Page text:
How Banks Handle Bank Fraud
For merchants and customers concerned with financial crime and cyber security, bank fraud is a big problem. As such, it’s crucial to understand how banks investigate fraud and how you can prevent it.
Let’s dive into it.
Types of fraud
Fraud is categorized into three broad categories including:
This is a classic scenario where a criminal illegally obtains the credit card number or an account holder’s credentials and makes a purchase.
This type of fraud involves a friend or a family member using a cardholder’s card without permission. The cardholder then files a dispute citing unauthorized transactions.
The cardholder triggers this type of fraud. The cardholder then disputes the transaction and claims it’s a fake charge when it’s not.
In the case of family and friendly fraud, the crime is against the vendor or merchant. However, with true fraud, the crime is against the cardholder.
The fraud investigation process
Banks investigate fraud in several steps and adhere to state, internal, and card provider regulations. Many fraud investigations start at the request of the customer, whether that’s a business or an individual.
The dispute by the customer leads the bank to start a fraud claim – a process that involves an in-depth investigation of the transaction and gathering relevant evidence to the claim.
After the bank sets up the fraud claim, it has a 10-day period within which they have to complete their investigations. If they need more time to reach a decision, they can ask for an extension of 45 days. Despite the extension, the bank has to temporarily refund the customer the disputed amount by the 10th day.
To streamline the process and give customers a great experience, many banks automatically trigger the temporary credit as soon as the claim is filed.
At the heart of bank fraud investigations is the assessment of the evidence.
The bank will start by inspecting the transaction for obvious fraud indicators. They’ll consider the following elements:
- Transaction timestamps
- IP addresses at both ends of the transaction
- Account activity
- Behavioral indicators. Is the payment unusual given the customer’s spending pattern, or is it a payment they’ve made before?
- Other elements indicating that the cardholder didn’t authorize the transaction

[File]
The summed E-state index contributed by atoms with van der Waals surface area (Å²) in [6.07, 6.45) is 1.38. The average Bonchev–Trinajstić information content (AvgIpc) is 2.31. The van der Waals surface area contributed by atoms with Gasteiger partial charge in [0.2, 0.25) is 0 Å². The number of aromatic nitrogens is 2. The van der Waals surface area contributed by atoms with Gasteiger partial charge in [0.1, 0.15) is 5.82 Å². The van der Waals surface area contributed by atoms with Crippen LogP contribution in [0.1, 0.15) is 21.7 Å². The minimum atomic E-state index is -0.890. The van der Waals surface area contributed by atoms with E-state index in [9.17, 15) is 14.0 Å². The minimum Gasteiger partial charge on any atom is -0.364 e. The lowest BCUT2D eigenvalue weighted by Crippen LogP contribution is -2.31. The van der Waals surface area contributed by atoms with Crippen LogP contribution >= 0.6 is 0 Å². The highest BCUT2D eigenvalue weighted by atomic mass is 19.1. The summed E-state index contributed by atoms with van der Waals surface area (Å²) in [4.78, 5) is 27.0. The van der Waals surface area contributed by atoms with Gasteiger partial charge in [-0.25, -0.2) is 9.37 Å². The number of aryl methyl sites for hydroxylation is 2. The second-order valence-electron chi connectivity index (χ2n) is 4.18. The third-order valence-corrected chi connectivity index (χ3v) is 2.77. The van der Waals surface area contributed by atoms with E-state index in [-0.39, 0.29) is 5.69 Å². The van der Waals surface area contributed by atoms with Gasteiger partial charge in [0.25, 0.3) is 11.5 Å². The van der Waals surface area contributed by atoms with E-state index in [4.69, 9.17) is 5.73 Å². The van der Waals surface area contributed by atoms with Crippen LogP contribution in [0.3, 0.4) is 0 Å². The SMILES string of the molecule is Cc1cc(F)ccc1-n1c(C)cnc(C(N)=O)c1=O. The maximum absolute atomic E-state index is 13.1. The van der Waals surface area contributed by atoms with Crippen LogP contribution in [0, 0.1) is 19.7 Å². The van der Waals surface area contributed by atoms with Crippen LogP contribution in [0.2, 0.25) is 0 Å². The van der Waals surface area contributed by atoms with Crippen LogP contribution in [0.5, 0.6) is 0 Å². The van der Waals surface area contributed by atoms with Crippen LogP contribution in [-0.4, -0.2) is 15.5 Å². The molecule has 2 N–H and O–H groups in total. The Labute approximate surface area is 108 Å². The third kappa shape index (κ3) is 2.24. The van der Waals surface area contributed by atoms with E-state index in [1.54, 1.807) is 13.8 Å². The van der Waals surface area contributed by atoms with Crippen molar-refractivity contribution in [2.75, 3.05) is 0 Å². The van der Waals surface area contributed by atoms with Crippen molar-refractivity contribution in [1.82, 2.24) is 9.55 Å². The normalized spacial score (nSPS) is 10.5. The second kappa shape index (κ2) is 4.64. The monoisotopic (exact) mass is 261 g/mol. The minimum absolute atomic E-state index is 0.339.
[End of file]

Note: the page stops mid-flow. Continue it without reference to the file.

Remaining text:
Ideally, a bank should unearth friendly fraud when it happens since they are trained to identify common scenarios, including;
- In-app purchase made by unsupervised kids
- Forgetting to cancel an account before the trial period ends
In friendly fraud, the bank might not notify authorities of fraud. But in true fraud, they often notify law enforcement like the FBI. Regardless of the fraud type, the bank reserves the right to report the case to law enforcement or not.
The bank requires the customer to provide evidence for their fraud claim. Evidence can include proof of their whereabouts when the transaction was completed and any documentation that shows the transaction is false.
Returning money to the customer
If the bank proves there’s fraud and you did nothing to compromise your account’s security, they’ll return the money. Returning the funds might take a couple of days, depending on how long the investigation takes.
But if the bank investigation shows negligence on your end, you might be liable for part or all the loss.
In cases of identity fraud, the victim has to contact the credit bureaus and set up a fraud alert on their credit reports. Identity fraud that leads to long-standing fraud damages a customer’s credit report, which might take years to repair. Therefore, customers are encouraged to monitor their reports regularly.
Debit vs. credit cards
Fraud liability in debit and credit cards are different.
The federal Fair Credit Billing Act dictates credit card liability. If a customer’s card is stolen, they are only liable for up to $50 of the fraud charges. If your credit card number is stolen, but not the card, the customer is not liable for unauthorized use. Instead, the merchant will refund the transaction amount to the cardholder and pay the chargeback fee.
Debit cards are regulated in the U.S. by the Electronic Fund Transfer Act. If a customer loses their card and reports the fraud within two business days, their maximum liability is $50 or the amount of the fraudulent transaction (whichever smaller). But if they take more than two business days to report the fraud, their liability increases to $500. If the customer reports the fraud after 60 days, they are liable for the whole amount transacted until the bank was notified.
For unauthorized transfers not involving card or device loss, filing a report within 60 days shields the customer from liability. But after 60 days pass, a customer faces unlimited liability.
Despite the terms set by regulation, many banks offer zero-liability credit and debit cards that limit liability for losses due to unauthorized transactions in most instances. However, it is worth reading the fine print to understand the exceptions to these policies.
Chargebacks due to unauthorized transactions cost merchants a lot of cash in reversed revenue and fees every year. Bank fraud investigations often side with the customer to the merchant’s detriment.
Some merchants opt to go to chargeback representment to fight these cases and recapture earned revenue. If the bank upholds the fraud claim, the merchant can represent the chargeback to the bank with fresh evidence to dispute the initial findings.
If the merchant can prove the fraud claims were false, they can get their cash back. Unfortunately, this process can take up to 120 days and is resource intensive.
To improve your chances of recovering lost revenue, eliminate the time and resources spent on the chargeback process and regain focus on your business, contact us at Justt.
Win back lost revenue.
Find out why Justt is the right solution for your business.